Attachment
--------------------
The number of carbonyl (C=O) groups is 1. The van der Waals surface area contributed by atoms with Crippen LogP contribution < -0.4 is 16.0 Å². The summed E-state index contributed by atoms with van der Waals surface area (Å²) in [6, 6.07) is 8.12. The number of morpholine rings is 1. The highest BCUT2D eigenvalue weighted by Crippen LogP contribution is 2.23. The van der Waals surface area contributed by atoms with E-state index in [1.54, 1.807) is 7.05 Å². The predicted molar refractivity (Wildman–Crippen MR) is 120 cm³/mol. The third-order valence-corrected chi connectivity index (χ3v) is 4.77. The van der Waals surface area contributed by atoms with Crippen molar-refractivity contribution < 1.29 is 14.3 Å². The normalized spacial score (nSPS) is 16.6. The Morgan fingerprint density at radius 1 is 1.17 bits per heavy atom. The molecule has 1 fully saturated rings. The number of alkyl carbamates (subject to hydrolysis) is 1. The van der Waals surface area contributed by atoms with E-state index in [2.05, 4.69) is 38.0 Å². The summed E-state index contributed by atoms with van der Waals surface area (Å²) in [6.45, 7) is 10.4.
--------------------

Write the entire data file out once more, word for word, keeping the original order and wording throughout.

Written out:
The number of carbonyl (C=O) groups is 1. The van der Waals surface area contributed by atoms with Crippen LogP contribution < -0.4 is 16.0 Å². The summed E-state index contributed by atoms with van der Waals surface area (Å²) in [6, 6.07) is 8.12. The number of morpholine rings is 1. The highest BCUT2D eigenvalue weighted by Crippen LogP contribution is 2.23. The van der Waals surface area contributed by atoms with E-state index in [1.54, 1.807) is 7.05 Å². The predicted molar refractivity (Wildman–Crippen MR) is 120 cm³/mol. The third-order valence-corrected chi connectivity index (χ3v) is 4.77. The van der Waals surface area contributed by atoms with Crippen molar-refractivity contribution < 1.29 is 14.3 Å². The normalized spacial score (nSPS) is 16.6. The Morgan fingerprint density at radius 1 is 1.17 bits per heavy atom. The molecule has 1 fully saturated rings. The number of alkyl carbamates (subject to hydrolysis) is 1. The van der Waals surface area contributed by atoms with E-state index in [2.05, 4.69) is 38.0 Å². The summed E-state index contributed by atoms with van der Waals surface area (Å²) in [6.45, 7) is 10.4.